Everyone likes to save money. That means you should offer discounts and promotions to get people to your facility, right? Not necessarily. The answer to this question is a grey area, because each facility is different. However, according to Christian Thurgood of the Easy Storage Call Management Center “promotions and discounts can definitely be helpful and are sometimes necessary to increase occupancy.” He goes on to say that in his experience promotions are most useful for new facilities or facilities with very low occupancy.
Although, offering promotions can help fill your facility, depending on the promotion offered, it may attract less than desirable tenants that cost you money instead of making you money. The art of using promotions and discounts comes down to tailoring them to your unique business objectives and style.
As stated by Ken Turley of RIZE Marketing
“In our experience we have been able to see promotions be a very valuable tool for storage facility owners. The key question is not whether you should do promotions, it is more about how you should structure promotions. When setting a promotion make sure you use it as a tool to get long term customers, not just a 1-2 month renter. Be very simple and specific with your special offer and make sure it creates some urgency for the consumer to act now rather than missing out on a good deal.”
So, if you decide promotions will be helpful to your business you should evaluate what types of people the promotion will ultimately attract. An example of a promotion following Ken’s specification could be “for the month of May only pay 12 months in advance and receive your 13th month free”. You could also apply this to a longer term if you so choose.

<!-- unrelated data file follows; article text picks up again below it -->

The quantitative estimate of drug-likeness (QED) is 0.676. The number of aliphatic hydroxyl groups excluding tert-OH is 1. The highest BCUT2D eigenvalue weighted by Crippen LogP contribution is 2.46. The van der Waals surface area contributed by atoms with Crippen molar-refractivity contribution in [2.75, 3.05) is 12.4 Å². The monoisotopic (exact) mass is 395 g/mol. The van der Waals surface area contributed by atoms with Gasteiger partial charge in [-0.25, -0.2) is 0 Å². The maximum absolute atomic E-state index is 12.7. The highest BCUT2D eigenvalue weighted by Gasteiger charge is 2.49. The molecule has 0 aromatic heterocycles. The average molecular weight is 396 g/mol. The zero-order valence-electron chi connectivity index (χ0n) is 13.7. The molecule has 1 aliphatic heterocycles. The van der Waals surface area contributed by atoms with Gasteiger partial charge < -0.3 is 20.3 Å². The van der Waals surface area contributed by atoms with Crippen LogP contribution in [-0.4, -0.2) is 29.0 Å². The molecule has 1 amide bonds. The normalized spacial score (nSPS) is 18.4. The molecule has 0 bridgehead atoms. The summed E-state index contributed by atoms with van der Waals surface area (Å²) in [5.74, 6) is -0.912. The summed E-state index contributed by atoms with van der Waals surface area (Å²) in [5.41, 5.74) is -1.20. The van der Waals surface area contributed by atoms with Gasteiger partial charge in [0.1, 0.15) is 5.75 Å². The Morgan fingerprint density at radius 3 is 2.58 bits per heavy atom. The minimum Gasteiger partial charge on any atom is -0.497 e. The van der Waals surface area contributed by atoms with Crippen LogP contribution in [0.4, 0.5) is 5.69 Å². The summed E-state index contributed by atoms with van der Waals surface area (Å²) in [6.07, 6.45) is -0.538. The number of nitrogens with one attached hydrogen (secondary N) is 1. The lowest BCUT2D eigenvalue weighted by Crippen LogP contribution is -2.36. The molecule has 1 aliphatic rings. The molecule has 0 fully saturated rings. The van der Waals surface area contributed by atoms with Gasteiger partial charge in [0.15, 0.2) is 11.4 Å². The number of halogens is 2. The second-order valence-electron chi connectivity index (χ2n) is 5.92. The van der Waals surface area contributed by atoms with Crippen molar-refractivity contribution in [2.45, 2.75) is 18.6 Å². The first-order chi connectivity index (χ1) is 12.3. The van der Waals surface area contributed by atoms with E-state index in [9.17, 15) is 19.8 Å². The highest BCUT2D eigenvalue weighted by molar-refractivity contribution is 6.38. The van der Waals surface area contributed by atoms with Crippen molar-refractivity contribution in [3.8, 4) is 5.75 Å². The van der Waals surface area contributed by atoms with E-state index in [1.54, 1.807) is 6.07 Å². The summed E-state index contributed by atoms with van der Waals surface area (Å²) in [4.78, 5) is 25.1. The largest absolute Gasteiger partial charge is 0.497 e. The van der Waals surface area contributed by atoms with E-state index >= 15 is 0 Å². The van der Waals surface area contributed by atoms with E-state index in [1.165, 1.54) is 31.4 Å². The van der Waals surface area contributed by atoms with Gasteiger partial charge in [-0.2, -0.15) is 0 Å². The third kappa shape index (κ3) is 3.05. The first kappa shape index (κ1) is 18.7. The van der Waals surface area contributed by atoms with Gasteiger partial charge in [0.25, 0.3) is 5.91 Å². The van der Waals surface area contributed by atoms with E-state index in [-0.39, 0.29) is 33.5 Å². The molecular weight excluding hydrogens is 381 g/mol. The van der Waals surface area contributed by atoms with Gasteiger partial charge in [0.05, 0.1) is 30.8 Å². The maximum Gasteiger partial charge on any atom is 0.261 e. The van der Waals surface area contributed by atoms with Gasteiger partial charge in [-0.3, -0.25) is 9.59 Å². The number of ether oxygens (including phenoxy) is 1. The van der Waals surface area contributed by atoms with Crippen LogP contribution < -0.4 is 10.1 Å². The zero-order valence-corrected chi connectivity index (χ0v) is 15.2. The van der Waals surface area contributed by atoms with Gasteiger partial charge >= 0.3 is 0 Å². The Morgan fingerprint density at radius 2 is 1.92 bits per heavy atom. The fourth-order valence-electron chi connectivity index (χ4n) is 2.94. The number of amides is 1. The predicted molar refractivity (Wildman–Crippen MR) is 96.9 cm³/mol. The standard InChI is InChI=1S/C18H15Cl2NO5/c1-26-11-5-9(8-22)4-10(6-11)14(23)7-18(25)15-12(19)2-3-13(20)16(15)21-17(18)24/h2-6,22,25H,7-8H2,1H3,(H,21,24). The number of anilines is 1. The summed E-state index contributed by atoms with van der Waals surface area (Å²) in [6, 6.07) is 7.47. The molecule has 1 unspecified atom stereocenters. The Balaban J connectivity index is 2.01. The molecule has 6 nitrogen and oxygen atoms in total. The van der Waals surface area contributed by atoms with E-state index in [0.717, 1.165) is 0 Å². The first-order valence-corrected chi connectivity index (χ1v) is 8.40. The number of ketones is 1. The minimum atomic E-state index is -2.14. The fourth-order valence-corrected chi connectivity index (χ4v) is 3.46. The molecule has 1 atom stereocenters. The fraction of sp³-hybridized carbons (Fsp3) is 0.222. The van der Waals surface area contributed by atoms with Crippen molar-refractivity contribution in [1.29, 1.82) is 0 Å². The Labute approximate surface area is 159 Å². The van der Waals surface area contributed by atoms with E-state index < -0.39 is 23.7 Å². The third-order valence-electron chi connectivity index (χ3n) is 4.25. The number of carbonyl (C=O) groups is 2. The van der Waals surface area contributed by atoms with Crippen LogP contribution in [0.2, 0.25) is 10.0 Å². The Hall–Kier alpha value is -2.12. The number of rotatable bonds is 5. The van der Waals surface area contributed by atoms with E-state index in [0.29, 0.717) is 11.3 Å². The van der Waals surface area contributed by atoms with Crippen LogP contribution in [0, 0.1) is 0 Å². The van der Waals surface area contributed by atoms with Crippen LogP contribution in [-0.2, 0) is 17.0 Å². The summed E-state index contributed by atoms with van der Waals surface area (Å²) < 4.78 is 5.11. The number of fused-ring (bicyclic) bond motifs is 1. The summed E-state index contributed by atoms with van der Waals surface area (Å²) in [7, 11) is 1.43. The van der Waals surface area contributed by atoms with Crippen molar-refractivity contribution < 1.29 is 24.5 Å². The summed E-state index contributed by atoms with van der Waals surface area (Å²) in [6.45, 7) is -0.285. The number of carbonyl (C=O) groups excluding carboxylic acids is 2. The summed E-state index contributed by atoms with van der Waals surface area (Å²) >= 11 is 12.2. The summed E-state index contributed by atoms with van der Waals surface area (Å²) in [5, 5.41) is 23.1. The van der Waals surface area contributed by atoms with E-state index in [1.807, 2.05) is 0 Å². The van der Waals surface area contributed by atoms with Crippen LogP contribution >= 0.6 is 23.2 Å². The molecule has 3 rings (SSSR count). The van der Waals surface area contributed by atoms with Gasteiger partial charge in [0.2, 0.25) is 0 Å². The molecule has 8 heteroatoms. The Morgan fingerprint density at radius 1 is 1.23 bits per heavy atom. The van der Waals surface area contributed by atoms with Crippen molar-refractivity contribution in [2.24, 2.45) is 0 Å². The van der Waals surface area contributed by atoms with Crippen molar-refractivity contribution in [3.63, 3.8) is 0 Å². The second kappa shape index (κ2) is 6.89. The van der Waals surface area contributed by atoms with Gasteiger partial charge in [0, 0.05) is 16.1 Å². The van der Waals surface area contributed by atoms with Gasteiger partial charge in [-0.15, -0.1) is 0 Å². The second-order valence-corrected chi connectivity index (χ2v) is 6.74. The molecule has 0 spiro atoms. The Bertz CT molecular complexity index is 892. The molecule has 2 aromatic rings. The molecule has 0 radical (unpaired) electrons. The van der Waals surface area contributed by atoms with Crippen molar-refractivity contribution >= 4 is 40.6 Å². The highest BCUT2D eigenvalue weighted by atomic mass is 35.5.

Avoid giving a tenant a discount or free month without first getting some sort of commitment. For example, if you create a special giving the first month for free- with no length stipulations you may attract a tenant who will stay the first month and then leave. This essentially means you have “closed the door” on that unit for tenants who may have stayed longer and been willing to pay. You also run the risk of damage to your facility and potential lien issues if the tenant does not move out or pay.
To conclude, promotions are a great tool for increasing your occupancy if used correctly. Don’t undervalue your facility or, as Christian put it “If your facility is established and has a good occupancy I would not offer discounts because there is no need to decrease the value of what you are offering." However, you should use this tool as a way to get long term customers. Remember to always check your state statutes to ensure you are in compliance with your local laws, and don’t feel like you have to use promotions or discounts if they don’t suit your business style or objectives!